By Josephine von Dohlen
WASHINGTON, D.C. (Crux) — For John Davisson, the past few months of the pandemic in Washington gave him more time to return to a hobby that began during his childhood: Making Lego designs.
He started with a few pre-made kits but decided to dip into his own creations — first a replication of his home and then a model of the Basilica of the National Shrine of the Immaculate Conception.
Davisson and his wife, Amanda Erickson, live near the basilica, so the building has a special place in Davisson’s life.
“I’ve always thought it was a really remarkable building,” he said. “When you come over the horizon of a hill in D.C., you see the basilica. Especially at night, it’s a really cool sight.”
Fascinated with the building, Davisson said the idea to replicate the Basilica with Legos quickly came to fruition when he realized what an interesting project it would be.
“There’s so much detail in the building; it’s such a remarkable structure,” he told the Catholic Standard, archdiocesan newspaper of Washington.
In April, Davisson took several pictures of the exterior of the basilica and used a 3D tour on the basilica’s website to plan as much detail as possible. He used a Lego design software program, Studio, which includes a “full catalog of all the bricks and all of the colors that Lego has ever produced and you can use that as you would architectural design software to come up with the designs and order the pieces,” he said.
“I had done this with our house and really enjoyed the process of designing and building the model,” Davisson said.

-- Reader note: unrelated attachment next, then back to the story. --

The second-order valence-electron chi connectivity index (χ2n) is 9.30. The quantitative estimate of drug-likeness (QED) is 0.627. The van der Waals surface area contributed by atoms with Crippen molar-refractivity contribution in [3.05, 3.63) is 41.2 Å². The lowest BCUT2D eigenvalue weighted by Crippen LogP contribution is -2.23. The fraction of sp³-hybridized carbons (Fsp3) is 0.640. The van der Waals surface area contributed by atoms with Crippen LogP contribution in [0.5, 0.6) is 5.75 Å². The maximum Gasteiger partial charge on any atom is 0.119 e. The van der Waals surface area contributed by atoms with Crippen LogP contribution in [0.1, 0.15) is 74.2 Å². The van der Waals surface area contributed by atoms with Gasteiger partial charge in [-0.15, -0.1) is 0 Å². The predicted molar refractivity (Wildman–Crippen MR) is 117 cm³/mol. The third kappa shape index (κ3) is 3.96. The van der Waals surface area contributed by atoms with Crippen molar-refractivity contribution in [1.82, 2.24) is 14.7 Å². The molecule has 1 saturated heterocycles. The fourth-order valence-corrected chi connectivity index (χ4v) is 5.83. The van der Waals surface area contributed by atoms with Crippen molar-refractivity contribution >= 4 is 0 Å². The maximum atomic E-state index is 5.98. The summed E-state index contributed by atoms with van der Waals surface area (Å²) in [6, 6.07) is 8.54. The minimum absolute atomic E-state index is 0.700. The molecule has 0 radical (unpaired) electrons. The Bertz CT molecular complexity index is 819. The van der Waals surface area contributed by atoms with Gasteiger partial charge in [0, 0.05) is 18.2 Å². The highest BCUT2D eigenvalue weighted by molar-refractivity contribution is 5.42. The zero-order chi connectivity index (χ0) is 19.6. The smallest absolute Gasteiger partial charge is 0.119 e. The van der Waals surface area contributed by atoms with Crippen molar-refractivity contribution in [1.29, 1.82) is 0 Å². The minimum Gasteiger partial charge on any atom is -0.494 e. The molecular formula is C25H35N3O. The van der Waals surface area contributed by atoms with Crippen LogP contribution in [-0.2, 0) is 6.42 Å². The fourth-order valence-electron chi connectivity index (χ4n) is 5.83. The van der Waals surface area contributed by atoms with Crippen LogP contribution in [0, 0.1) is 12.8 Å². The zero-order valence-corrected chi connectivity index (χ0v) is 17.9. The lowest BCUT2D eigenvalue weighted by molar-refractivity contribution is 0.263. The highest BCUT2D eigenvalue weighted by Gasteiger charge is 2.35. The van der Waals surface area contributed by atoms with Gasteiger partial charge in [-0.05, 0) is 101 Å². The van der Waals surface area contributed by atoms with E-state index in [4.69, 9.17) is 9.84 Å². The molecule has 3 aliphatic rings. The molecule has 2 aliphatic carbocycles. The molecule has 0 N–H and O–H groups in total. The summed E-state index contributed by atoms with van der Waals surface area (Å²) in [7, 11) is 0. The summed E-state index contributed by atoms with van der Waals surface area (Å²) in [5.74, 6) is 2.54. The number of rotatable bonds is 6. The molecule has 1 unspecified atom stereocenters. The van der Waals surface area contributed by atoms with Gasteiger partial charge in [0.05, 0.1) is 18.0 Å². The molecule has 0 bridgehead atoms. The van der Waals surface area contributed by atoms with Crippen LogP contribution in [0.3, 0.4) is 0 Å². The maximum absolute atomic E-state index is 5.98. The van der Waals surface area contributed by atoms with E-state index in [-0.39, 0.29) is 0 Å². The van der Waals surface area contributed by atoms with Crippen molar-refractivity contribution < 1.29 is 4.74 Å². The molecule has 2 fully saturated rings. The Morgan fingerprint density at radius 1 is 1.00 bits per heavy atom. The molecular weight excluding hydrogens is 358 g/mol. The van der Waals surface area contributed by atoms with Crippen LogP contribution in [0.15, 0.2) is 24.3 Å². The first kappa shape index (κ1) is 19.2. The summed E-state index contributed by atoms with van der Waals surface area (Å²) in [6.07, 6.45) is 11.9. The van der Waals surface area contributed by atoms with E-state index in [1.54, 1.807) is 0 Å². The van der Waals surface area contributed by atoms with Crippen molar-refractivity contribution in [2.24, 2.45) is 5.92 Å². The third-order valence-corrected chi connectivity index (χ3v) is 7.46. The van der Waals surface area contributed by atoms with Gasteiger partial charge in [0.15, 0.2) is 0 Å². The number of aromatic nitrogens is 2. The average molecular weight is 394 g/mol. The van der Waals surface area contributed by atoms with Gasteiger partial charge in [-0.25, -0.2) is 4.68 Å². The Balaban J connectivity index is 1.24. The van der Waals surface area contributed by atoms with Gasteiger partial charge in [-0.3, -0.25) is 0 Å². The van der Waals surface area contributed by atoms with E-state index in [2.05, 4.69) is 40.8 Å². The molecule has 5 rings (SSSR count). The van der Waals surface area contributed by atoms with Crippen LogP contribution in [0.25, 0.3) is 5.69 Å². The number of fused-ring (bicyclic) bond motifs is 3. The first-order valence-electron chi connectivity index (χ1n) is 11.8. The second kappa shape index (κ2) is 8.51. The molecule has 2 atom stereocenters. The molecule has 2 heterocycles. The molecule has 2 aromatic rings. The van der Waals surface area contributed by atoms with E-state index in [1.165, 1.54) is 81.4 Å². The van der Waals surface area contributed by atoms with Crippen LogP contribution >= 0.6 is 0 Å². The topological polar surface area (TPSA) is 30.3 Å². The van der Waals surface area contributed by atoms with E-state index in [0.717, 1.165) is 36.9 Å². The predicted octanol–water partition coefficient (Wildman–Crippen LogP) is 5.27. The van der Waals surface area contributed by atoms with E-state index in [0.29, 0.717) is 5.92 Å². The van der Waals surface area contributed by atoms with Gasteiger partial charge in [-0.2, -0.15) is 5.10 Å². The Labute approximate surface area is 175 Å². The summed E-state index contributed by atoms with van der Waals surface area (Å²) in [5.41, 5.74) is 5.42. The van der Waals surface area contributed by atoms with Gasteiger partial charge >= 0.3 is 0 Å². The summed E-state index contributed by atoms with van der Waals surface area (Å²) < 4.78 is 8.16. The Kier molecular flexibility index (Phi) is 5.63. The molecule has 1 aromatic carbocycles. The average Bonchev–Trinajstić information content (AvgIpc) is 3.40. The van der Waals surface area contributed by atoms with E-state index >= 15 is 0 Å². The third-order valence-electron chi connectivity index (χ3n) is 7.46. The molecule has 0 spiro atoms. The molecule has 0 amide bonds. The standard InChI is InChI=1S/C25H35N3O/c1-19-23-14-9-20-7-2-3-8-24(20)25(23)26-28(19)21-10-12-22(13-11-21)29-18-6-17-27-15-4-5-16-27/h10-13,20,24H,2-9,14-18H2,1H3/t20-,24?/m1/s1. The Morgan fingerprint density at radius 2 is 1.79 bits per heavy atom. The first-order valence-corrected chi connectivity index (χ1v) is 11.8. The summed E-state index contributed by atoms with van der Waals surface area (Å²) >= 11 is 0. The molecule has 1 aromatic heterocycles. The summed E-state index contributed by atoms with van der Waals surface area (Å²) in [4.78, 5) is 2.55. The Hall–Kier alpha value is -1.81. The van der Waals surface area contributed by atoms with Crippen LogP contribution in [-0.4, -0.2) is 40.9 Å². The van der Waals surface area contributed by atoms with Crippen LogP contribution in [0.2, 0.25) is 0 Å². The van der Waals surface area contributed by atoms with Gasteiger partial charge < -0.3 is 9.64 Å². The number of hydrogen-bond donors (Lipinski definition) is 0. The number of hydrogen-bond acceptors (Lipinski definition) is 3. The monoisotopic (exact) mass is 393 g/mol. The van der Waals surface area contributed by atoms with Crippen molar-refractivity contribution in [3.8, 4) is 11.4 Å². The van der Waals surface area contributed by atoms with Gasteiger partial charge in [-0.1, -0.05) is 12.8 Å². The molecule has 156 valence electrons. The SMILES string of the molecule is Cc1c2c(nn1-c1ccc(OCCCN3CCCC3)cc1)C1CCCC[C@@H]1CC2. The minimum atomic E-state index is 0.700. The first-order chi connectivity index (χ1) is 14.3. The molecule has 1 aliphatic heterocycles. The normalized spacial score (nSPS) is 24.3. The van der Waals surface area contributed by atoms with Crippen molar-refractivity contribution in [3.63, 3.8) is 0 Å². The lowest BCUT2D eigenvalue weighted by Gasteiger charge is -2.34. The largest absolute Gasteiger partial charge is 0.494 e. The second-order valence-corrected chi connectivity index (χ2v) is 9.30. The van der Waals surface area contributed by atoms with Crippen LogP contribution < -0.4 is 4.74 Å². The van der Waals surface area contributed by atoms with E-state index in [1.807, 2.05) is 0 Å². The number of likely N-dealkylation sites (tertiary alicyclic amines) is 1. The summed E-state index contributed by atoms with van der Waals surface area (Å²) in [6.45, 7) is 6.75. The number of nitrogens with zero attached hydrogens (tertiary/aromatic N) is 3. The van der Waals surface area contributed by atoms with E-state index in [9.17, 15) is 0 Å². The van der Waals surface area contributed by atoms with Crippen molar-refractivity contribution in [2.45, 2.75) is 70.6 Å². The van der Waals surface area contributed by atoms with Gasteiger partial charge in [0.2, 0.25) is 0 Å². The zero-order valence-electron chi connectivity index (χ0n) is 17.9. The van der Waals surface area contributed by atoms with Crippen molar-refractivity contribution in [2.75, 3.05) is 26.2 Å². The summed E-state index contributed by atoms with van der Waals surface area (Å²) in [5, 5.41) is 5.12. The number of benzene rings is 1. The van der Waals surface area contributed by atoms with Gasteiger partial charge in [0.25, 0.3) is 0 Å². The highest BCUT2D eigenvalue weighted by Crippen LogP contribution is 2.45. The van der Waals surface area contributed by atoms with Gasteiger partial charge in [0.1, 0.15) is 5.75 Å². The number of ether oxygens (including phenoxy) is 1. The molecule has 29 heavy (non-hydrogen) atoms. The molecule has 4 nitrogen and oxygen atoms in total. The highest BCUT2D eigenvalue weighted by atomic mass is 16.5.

Designing the basilica took about one month on the computer program, Davisson said. Figuring out the scale of the replica and choosing what pieces Lego has made in the past that were available — were just some of the challenges that he said he faced, including making sure that the model would be stable.
The Lego creation is modular, so the roof can be removed to view an interior replication.
“You can separate it into individual segments,” Davisson said. “Part of the challenge was making sure that would all work out.”
The dome of the basilica presented challenges in itself as well, mostly because of its shape in contrast with the average Lego shape.
“The dome was especially hard because Lego is mostly a rectangular medium, and when you’re building an odd shape, that presents a lot of challenges,” he said. “That took several days of work off and on.”
But even though the dome was one of the most difficult parts, Davisson said it ended up being one of his favorites.
“The dome was really complicated,” he said. “The rose windows in particular also took quite a while to puzzle through and were delicate to assemble because they use strange connections to position Lego pieces in a radial fashion, but I think they came out really well, and they look really good in the final project.”
Davisson, who is a full-time attorney, said that he welcomed the project as a good creative outlet during a time when the social aspect of life was much quieter.
“I recommend Lego design to anyone looking for a hobby these days,” he said. “I enjoy the fact that it is a medium that has rules and limitations, and you have to work within those rules and limitations but also within that universe, there are endless creative possibilities.”
Von Dohlen is a reporter with the Catholic Standard, archdiocesan newspaper of Washington.